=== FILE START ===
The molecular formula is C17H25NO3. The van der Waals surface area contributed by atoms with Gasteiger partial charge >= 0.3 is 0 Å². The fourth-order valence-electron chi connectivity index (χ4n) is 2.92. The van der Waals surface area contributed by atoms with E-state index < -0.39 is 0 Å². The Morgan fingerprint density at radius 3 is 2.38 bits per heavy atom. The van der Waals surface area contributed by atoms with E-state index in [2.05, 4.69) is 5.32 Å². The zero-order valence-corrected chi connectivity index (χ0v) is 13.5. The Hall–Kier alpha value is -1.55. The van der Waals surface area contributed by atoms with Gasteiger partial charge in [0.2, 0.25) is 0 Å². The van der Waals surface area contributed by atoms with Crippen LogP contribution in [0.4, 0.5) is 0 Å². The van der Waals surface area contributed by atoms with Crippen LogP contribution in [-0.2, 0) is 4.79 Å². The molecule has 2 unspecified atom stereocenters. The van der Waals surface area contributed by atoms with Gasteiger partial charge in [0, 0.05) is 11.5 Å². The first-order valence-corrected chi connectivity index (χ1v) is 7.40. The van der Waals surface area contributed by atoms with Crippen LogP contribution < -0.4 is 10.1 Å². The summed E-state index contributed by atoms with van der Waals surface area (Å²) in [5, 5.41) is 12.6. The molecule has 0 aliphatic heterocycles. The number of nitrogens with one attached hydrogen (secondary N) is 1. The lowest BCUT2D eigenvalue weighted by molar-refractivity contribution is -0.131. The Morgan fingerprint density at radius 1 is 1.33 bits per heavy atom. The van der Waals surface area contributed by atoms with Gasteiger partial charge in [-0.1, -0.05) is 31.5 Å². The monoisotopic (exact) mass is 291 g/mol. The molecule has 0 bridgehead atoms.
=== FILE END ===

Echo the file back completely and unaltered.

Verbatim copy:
The molecular formula is C17H25NO3. The van der Waals surface area contributed by atoms with Gasteiger partial charge >= 0.3 is 0 Å². The fourth-order valence-electron chi connectivity index (χ4n) is 2.92. The van der Waals surface area contributed by atoms with E-state index < -0.39 is 0 Å². The Morgan fingerprint density at radius 3 is 2.38 bits per heavy atom. The van der Waals surface area contributed by atoms with E-state index in [2.05, 4.69) is 5.32 Å². The zero-order valence-corrected chi connectivity index (χ0v) is 13.5. The Hall–Kier alpha value is -1.55. The van der Waals surface area contributed by atoms with Gasteiger partial charge in [0.2, 0.25) is 0 Å². The van der Waals surface area contributed by atoms with Crippen LogP contribution in [0.4, 0.5) is 0 Å². The van der Waals surface area contributed by atoms with Crippen LogP contribution in [-0.2, 0) is 4.79 Å². The molecule has 2 unspecified atom stereocenters. The van der Waals surface area contributed by atoms with Gasteiger partial charge in [0, 0.05) is 11.5 Å². The first-order valence-corrected chi connectivity index (χ1v) is 7.40. The van der Waals surface area contributed by atoms with Crippen LogP contribution < -0.4 is 10.1 Å². The summed E-state index contributed by atoms with van der Waals surface area (Å²) in [5, 5.41) is 12.6. The molecule has 0 aliphatic heterocycles. The number of nitrogens with one attached hydrogen (secondary N) is 1. The lowest BCUT2D eigenvalue weighted by molar-refractivity contribution is -0.131. The Morgan fingerprint density at radius 1 is 1.33 bits per heavy atom. The van der Waals surface area contributed by atoms with Gasteiger partial charge in [-0.1, -0.05) is 31.5 Å². The monoisotopic (exact) mass is 291 g/mol. The molecule has 0 bridgehead atoms.